Quick Notes - Day 15
All previous posts in this series here
Sanskrit segmentation revisited
Authors: Sriram Krishnan, Amba Kulkarni
Published at: ArXiv (may not be peer reviewed) url
This paper briefly reviews available segmentation approaches for sanskrit text, and suggests modifications for one of them by proposing a probability function to prioritize and rank all possible segmentation solutions. They then show that these modifications result in improved accuracy with segmentation (e.g., sandhi splitting).
It is always good to see work on some under-worked languages, and especially, sanskrit. However, I felt this paper assumes the reader to already be familiar with a lot of stuff. Hence, I did not quite understand what “phases of segmentation” are, for example, as I was thinking of segmentation more in terms of morphological analysis. However, works such as these are also relevant for other languages with similar phenomenon, and I hope this continues in future.
The Unstoppable Rise of Computational Linguistics in Deep Learning
Author: James Henderson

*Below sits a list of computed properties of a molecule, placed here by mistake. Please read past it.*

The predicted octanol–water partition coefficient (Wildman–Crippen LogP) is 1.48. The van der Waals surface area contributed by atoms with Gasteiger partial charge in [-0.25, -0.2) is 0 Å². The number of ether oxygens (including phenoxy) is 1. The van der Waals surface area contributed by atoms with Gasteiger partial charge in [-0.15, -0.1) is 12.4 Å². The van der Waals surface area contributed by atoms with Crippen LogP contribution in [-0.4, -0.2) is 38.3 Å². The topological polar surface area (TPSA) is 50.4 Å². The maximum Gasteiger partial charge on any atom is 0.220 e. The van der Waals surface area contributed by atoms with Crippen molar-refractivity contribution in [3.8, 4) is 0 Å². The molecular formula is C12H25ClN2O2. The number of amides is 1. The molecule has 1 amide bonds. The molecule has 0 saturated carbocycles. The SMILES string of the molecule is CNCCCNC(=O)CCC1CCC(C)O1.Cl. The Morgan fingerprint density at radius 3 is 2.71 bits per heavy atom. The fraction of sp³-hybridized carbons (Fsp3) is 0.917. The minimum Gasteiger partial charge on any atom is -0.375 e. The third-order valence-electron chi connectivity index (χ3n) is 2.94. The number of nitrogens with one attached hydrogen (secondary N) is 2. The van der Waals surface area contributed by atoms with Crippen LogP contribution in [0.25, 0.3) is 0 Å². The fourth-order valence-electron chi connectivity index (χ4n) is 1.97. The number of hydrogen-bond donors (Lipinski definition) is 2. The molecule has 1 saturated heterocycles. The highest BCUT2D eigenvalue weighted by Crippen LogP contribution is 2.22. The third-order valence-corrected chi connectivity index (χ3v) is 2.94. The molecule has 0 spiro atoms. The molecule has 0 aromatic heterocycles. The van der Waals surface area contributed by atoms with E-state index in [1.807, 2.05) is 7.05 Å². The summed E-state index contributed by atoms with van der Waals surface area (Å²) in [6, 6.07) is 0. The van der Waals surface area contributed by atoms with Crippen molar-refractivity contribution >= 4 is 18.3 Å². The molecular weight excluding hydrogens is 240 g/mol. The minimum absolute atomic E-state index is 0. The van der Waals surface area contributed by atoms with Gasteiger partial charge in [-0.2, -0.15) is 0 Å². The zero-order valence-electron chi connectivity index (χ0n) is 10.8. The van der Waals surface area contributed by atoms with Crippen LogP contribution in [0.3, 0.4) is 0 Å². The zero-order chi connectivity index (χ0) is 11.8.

Published at: ACL 2020 url
This paper gives a historical overview of the use of neural network architectures to different NLP/NLU tasks, and discuss what kind of language representations can be “learned” from data, by different neural networks. They conclude that successful deep learning architectures still rely on some hand coded aspects such as resources. It then identifies some challenges and potential directions ahead for deep learning in terms of understanding human language.
It is an interesting paper, and also different from typical NLP papers one comes across. It requires to think beyond modeling, comparison of SOTA numbers etc., and focuses on more abstract questions. I have to return to this in future, to fully understand the arguments.